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Developing the third generation Calphad models and descriptions: a journey from unary to higher-order systems

Time: Thu 2022-05-19 10.00

Location: Kollegiesalen, Brinellvägen 8, Stockholm

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Language: English

Subject area: Materials Science and Engineering

Doctoral student: Zhangting He , Strukturer

Opponent: Associate Professor Gabriele Cacciamani, Department of Chemistry and Industrial Chemistry, University of Genova, Italy

Supervisor: Professor Malin Selleby, Strukturer; Docent Huahai Mao, Materialvetenskap; Adjunct professor Andreas Blomqvist, Materialvetenskap

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The third generation Calphad descriptions aim to provide more accurate computational thermodynamics for an extended temperature range, i.e. from 0 K to high temperatures. In order to achieve such a goal, new Calphad models are needed. This thesis work has been performed to comprehensively study the existing third generation Calphad models and also to develop new ones.

To be able to move forward towards higher-order systems, one issue addressed in this work is how to improve the extrapolation treatment for solid phases from that used in the second generation Calphad descriptions. Thus, the first outcome of this work is that a new extrapolation treatment has been proposed.

For higher-order systems, focus was first given to developing the third generation Calphad models for compounds and end-members of solution phases. A so-called "hybrid'' model has been developed in this work to model compounds and end-members obeying the third law of thermodynamics. Furthermore, how to model the magnetic and chemical ordering effects has been studied. The revised IHJ (Inden-Hillert-Jarl) model has been successfully used in the present work to describe the magnetic ordering effects of solution phases with complex magnetic behaviour. It has also been demonstrated through the study of the Fe-Ni system that a reliable magnetic description is critical for obtaining an accurate thermodynamic description. The partitioning model has been applied to model chemical ordering effects. However, some issues remain for modelling the chemical ordering effect which have been discussed in this work. To extrapolate the binary descriptions into a ternary system, the EBEF (Effective Bond Energy Formalism) has been used to describe the bcc, fcc and sigma phases in the Cr-Fe-Ni system. The extrapolation results show that more reliable data are needed in order to further verify the usefulness of this formalism.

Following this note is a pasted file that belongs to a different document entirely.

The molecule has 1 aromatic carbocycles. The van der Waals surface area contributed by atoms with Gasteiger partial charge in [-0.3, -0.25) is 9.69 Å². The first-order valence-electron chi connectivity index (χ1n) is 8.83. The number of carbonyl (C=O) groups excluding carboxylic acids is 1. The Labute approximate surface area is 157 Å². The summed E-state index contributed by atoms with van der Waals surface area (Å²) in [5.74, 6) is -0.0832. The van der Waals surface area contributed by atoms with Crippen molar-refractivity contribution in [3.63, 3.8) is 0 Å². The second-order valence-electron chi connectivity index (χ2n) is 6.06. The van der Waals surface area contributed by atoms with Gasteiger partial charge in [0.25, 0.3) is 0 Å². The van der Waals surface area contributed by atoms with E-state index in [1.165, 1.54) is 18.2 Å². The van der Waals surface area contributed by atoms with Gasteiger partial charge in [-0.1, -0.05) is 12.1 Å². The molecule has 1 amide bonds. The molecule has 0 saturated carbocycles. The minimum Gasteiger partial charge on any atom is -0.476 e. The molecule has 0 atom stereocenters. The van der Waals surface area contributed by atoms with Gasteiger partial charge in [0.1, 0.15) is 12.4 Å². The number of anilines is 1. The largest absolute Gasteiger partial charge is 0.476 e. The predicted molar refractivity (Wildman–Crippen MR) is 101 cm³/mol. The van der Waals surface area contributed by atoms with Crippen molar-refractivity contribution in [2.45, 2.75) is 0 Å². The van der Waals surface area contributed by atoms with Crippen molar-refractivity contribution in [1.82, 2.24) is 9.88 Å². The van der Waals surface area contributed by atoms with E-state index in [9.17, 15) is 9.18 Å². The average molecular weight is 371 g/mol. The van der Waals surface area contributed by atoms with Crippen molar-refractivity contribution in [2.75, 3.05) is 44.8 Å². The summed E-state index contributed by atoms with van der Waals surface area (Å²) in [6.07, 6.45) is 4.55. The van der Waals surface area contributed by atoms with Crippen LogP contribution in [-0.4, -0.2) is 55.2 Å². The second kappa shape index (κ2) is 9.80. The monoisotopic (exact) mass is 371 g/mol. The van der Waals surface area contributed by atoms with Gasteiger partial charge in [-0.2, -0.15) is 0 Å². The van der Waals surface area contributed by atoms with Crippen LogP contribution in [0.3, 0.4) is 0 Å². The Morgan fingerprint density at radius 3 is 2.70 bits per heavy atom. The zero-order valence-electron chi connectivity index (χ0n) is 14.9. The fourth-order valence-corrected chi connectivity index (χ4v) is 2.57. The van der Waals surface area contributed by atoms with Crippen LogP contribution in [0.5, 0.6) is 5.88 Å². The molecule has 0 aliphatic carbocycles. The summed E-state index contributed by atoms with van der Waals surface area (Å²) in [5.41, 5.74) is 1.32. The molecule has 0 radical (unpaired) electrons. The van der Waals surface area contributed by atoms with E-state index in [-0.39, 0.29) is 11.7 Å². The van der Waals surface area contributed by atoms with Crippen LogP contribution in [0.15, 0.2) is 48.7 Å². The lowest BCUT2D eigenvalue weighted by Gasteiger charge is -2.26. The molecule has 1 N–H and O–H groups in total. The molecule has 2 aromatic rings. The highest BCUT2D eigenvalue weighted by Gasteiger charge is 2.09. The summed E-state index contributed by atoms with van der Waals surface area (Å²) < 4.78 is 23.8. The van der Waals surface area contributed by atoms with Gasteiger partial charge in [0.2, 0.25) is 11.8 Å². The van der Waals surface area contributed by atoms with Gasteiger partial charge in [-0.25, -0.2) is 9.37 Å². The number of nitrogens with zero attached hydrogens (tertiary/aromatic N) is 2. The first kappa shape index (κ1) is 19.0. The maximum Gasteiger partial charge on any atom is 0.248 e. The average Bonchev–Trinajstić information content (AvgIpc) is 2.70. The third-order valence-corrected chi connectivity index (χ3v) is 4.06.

The model parameters of the third generation Calphad models have been extensively analysed in this work. Accordingly, some methods have been proposed to estimate the model parameters, e.g. the Einstein temperature and the electronic heat capacity coefficient. Some of these methods are based on DFT calculations which demonstrates one way to make use of DFT-calculated data for Calphad modelling.